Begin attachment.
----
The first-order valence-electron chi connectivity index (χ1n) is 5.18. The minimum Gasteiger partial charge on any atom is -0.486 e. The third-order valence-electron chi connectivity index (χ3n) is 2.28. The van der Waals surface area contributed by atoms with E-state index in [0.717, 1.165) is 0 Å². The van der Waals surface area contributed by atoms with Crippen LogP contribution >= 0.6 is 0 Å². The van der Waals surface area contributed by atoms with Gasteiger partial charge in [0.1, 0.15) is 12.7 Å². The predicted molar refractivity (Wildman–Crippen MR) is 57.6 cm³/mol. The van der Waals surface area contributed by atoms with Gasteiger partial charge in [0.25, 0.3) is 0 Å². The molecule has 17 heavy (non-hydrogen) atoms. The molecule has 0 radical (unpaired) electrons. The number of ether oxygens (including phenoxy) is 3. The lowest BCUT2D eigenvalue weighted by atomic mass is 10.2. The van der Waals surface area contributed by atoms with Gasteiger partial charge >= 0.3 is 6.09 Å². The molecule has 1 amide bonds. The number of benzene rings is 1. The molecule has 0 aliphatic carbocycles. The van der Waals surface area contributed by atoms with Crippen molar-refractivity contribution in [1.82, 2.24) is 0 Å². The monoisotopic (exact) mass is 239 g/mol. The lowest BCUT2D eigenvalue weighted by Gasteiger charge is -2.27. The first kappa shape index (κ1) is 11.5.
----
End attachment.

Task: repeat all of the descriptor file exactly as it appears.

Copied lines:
The first-order valence-electron chi connectivity index (χ1n) is 5.18. The minimum Gasteiger partial charge on any atom is -0.486 e. The third-order valence-electron chi connectivity index (χ3n) is 2.28. The van der Waals surface area contributed by atoms with E-state index in [0.717, 1.165) is 0 Å². The van der Waals surface area contributed by atoms with Crippen LogP contribution >= 0.6 is 0 Å². The van der Waals surface area contributed by atoms with Gasteiger partial charge in [0.1, 0.15) is 12.7 Å². The predicted molar refractivity (Wildman–Crippen MR) is 57.6 cm³/mol. The van der Waals surface area contributed by atoms with Gasteiger partial charge in [0.25, 0.3) is 0 Å². The molecule has 17 heavy (non-hydrogen) atoms. The molecule has 0 radical (unpaired) electrons. The number of ether oxygens (including phenoxy) is 3. The lowest BCUT2D eigenvalue weighted by atomic mass is 10.2. The van der Waals surface area contributed by atoms with Gasteiger partial charge >= 0.3 is 6.09 Å². The molecule has 1 amide bonds. The number of benzene rings is 1. The molecule has 0 aliphatic carbocycles. The van der Waals surface area contributed by atoms with Crippen molar-refractivity contribution in [1.82, 2.24) is 0 Å². The monoisotopic (exact) mass is 239 g/mol. The lowest BCUT2D eigenvalue weighted by Gasteiger charge is -2.27. The first kappa shape index (κ1) is 11.5.